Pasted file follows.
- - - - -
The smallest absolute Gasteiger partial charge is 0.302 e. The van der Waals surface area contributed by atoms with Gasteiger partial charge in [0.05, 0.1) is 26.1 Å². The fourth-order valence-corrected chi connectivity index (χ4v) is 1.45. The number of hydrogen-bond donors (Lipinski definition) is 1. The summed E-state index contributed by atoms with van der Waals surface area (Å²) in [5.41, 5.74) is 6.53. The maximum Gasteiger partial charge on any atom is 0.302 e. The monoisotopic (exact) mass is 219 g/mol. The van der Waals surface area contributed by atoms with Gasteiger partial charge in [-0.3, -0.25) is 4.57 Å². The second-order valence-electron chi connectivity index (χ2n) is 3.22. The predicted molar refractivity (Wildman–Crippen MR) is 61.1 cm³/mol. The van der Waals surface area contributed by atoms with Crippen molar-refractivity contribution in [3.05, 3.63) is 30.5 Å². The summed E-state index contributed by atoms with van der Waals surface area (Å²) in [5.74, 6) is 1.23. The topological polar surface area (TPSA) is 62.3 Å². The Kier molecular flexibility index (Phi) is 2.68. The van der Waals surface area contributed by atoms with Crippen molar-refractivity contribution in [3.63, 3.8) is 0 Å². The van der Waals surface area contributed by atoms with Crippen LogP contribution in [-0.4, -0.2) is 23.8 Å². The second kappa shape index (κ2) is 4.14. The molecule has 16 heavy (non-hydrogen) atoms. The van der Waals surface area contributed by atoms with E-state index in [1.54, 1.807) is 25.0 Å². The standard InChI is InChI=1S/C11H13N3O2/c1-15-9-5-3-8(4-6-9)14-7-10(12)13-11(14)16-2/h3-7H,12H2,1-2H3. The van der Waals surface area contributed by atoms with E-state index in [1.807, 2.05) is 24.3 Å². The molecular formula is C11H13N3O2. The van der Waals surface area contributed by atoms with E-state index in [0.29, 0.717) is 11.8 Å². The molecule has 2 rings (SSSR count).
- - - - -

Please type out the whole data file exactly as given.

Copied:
The smallest absolute Gasteiger partial charge is 0.302 e. The van der Waals surface area contributed by atoms with Gasteiger partial charge in [0.05, 0.1) is 26.1 Å². The fourth-order valence-corrected chi connectivity index (χ4v) is 1.45. The number of hydrogen-bond donors (Lipinski definition) is 1. The summed E-state index contributed by atoms with van der Waals surface area (Å²) in [5.41, 5.74) is 6.53. The maximum Gasteiger partial charge on any atom is 0.302 e. The monoisotopic (exact) mass is 219 g/mol. The van der Waals surface area contributed by atoms with Gasteiger partial charge in [-0.3, -0.25) is 4.57 Å². The second-order valence-electron chi connectivity index (χ2n) is 3.22. The predicted molar refractivity (Wildman–Crippen MR) is 61.1 cm³/mol. The van der Waals surface area contributed by atoms with Crippen molar-refractivity contribution in [3.05, 3.63) is 30.5 Å². The summed E-state index contributed by atoms with van der Waals surface area (Å²) in [5.74, 6) is 1.23. The topological polar surface area (TPSA) is 62.3 Å². The Kier molecular flexibility index (Phi) is 2.68. The van der Waals surface area contributed by atoms with Crippen molar-refractivity contribution in [3.63, 3.8) is 0 Å². The van der Waals surface area contributed by atoms with Crippen LogP contribution in [-0.4, -0.2) is 23.8 Å². The second kappa shape index (κ2) is 4.14. The molecule has 16 heavy (non-hydrogen) atoms. The van der Waals surface area contributed by atoms with E-state index in [1.54, 1.807) is 25.0 Å². The standard InChI is InChI=1S/C11H13N3O2/c1-15-9-5-3-8(4-6-9)14-7-10(12)13-11(14)16-2/h3-7H,12H2,1-2H3. The van der Waals surface area contributed by atoms with E-state index in [1.807, 2.05) is 24.3 Å². The molecular formula is C11H13N3O2. The van der Waals surface area contributed by atoms with E-state index in [0.29, 0.717) is 11.8 Å². The molecule has 2 rings (SSSR count).